Kati Hinman, Development Coordinator
A former accompanier with FOR Peace Presence, Kati is from the small town of Norfolk, Connecticut. After 18 years in the woods, she was ready to broaden her horizons by attending the University of California at Berkeley. She majored in Peace and Conflict Studies with a minor in Global Poverty and Practice. She spent a year in the Dominican Republic working as Assistant Director and Volunteer Coordinator for a small organization that served primarily Haitian migrants and Haitian children that were on the streets. She is excited to be able to work again with FOR Peace Presence and human rights defenders in Colombia.
Emily Schmitz, Operations Coordinator
A former FOR-USA accompanier, Emily holds a degree in Arts and Global Studies from the University of Minnesota. She has also worked in translation and, more recently, as part of an investigation on increasing security or human rights defenders in Colombia. Emily was appointed to this newly-created post in the summer of 2016.
Tom Power, Program Coordinator
Tom was born and grew up in New Hampshire, USA. After graduating from the state university with a degree in Music Liberal Studies in 2012, he spent some time working with youth with special needs. In 2013 he moved to Argentina where he lived and worked for a year and a half in Buenos Aires. There, he met people involved with non-violence and social justice who worked in Colombia. In 2015 Tom moved to Bogotá to work in the SENA and it was in this time when he met FORPP. He decided be an international accompanier to be involved with movements dedicated to non-violence and human rights.
Chris Courtheyn currently completed his Ph.D. in the Department of Geography at the University of North Carolina, Chapel Hill. A fellow of the Inter-American Foundation’s Grassroots Development Program, his dissertation is titled, “‘Memory is the strength of our resistance:’ A performance geography of peace, memory, territory, and politics in the San José Peace Community, Colombia.” Chris has traveled, studied, and conducted research in Chile, Brazil, and Colombia, earning a BA in Latin American Studies from the University of California, Berkeley. He worked as a FOR Peace Presence accompanier in San José de Apartadó between 2008 and 2010. This incredibly transformational experience enhanced his understandings of nonviolent resistance, political organizing, and teamwork, as well as inspiring him to enroll in graduate school. Chris sees protective accompaniment as a transformational politics for both accompaniers and those they accompany, in which they create new forms of international solidarity and peace. To support subsequent accompaniers and maintain the organization’s work with the Peace Community and its other partners, Chris served on various FORPP advisory boards after leaving the team, ultimately joining the Board of Directors in 2013.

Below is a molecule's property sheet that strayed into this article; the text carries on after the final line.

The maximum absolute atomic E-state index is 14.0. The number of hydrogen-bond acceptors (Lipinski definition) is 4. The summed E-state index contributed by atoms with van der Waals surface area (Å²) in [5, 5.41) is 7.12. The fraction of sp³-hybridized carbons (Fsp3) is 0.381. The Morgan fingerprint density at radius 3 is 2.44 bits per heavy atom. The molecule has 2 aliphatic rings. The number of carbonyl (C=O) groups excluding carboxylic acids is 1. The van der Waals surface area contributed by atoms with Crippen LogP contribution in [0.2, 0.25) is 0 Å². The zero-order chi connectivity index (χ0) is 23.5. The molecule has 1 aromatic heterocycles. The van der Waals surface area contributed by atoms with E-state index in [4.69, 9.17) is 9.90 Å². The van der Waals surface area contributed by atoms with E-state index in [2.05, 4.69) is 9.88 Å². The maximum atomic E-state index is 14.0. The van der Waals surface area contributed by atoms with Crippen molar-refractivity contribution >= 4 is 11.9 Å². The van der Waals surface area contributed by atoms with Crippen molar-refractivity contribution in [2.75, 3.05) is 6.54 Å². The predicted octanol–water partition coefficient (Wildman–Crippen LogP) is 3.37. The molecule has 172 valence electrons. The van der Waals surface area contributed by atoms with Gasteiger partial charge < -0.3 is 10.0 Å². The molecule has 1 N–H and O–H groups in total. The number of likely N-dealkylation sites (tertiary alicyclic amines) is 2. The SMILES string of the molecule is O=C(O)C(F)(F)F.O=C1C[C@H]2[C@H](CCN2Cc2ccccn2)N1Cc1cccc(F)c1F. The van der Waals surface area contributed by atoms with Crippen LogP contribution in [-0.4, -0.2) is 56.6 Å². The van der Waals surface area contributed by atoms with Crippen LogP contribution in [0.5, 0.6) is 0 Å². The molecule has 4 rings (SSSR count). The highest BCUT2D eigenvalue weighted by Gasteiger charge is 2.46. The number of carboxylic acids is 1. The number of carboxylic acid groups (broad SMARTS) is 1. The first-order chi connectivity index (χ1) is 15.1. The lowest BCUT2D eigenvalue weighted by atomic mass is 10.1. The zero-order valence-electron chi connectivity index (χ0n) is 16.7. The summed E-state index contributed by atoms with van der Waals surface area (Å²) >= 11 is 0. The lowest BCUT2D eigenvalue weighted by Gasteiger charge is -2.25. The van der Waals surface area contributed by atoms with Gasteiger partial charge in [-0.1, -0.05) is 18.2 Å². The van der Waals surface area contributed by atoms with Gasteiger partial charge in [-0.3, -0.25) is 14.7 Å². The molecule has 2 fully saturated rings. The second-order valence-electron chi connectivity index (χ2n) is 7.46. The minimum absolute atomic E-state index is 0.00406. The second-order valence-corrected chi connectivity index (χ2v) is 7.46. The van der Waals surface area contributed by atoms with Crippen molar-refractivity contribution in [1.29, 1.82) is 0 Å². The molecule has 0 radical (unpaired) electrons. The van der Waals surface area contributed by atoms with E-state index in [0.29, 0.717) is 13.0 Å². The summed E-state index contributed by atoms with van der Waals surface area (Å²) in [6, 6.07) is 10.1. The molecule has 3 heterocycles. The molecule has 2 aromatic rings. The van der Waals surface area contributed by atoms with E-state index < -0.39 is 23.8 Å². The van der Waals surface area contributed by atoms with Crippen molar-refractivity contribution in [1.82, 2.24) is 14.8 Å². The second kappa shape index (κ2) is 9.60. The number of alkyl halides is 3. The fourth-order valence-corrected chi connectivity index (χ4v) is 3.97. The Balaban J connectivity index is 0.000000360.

Irmgard Ehrenberger has been working in the office of the Fellowship of Reconciliation in Vienna since 1990. She had her first experiences with nonviolent action in war zones in Iraq, where she joined the Gulf Peace Team to resist the war staged by the US-led coalition in 1990. After the war she organized relief for the Iraqi people who were not only suffering from the impacts of war but also from the sanctions imposed on them by the UN. In 1992, Irmgard co-organized the first peace march to the besieged city of Sarajevo and organized relief for the war-torn city. Furthermore she has been engaged in demilitarization, disarmament and nonviolence training work.